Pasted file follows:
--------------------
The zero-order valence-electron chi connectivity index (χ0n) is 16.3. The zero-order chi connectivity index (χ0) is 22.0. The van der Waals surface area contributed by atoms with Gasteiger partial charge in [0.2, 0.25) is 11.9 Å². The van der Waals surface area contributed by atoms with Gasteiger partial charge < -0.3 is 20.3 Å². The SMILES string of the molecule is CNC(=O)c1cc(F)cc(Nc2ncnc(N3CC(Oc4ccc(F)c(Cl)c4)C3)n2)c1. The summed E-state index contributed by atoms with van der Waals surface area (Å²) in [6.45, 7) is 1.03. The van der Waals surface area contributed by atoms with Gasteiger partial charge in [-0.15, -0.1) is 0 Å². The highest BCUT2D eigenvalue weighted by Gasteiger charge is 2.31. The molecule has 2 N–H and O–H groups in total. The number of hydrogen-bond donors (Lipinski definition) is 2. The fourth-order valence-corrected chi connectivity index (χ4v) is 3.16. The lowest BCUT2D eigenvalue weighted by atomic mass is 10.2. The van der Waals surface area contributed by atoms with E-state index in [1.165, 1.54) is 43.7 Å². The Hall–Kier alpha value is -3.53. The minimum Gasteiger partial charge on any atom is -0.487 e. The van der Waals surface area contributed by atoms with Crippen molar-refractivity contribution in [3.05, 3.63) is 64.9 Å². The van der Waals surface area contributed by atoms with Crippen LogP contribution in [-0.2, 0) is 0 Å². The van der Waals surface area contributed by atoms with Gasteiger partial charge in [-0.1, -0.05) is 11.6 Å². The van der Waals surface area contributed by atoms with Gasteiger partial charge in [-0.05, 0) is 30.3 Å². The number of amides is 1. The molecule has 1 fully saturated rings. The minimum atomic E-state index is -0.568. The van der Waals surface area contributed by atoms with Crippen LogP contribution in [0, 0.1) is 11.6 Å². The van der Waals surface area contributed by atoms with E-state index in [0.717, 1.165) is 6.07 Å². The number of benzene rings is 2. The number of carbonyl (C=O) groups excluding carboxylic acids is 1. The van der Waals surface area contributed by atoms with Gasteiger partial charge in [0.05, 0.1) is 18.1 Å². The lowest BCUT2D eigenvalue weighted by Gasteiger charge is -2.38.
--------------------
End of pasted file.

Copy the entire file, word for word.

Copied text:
The zero-order valence-electron chi connectivity index (χ0n) is 16.3. The zero-order chi connectivity index (χ0) is 22.0. The van der Waals surface area contributed by atoms with Gasteiger partial charge in [0.2, 0.25) is 11.9 Å². The van der Waals surface area contributed by atoms with Gasteiger partial charge < -0.3 is 20.3 Å². The SMILES string of the molecule is CNC(=O)c1cc(F)cc(Nc2ncnc(N3CC(Oc4ccc(F)c(Cl)c4)C3)n2)c1. The summed E-state index contributed by atoms with van der Waals surface area (Å²) in [6.45, 7) is 1.03. The van der Waals surface area contributed by atoms with Gasteiger partial charge in [-0.15, -0.1) is 0 Å². The highest BCUT2D eigenvalue weighted by Gasteiger charge is 2.31. The molecule has 2 N–H and O–H groups in total. The number of hydrogen-bond donors (Lipinski definition) is 2. The fourth-order valence-corrected chi connectivity index (χ4v) is 3.16. The lowest BCUT2D eigenvalue weighted by atomic mass is 10.2. The van der Waals surface area contributed by atoms with E-state index in [1.165, 1.54) is 43.7 Å². The Hall–Kier alpha value is -3.53. The minimum Gasteiger partial charge on any atom is -0.487 e. The van der Waals surface area contributed by atoms with Crippen molar-refractivity contribution in [3.05, 3.63) is 64.9 Å². The van der Waals surface area contributed by atoms with Crippen LogP contribution in [-0.2, 0) is 0 Å². The van der Waals surface area contributed by atoms with Gasteiger partial charge in [-0.1, -0.05) is 11.6 Å². The van der Waals surface area contributed by atoms with Gasteiger partial charge in [-0.05, 0) is 30.3 Å². The number of amides is 1. The molecule has 1 fully saturated rings. The minimum atomic E-state index is -0.568. The van der Waals surface area contributed by atoms with Crippen LogP contribution in [0, 0.1) is 11.6 Å². The van der Waals surface area contributed by atoms with E-state index in [0.717, 1.165) is 6.07 Å². The number of benzene rings is 2. The number of carbonyl (C=O) groups excluding carboxylic acids is 1. The van der Waals surface area contributed by atoms with Gasteiger partial charge in [0.05, 0.1) is 18.1 Å². The lowest BCUT2D eigenvalue weighted by Gasteiger charge is -2.38.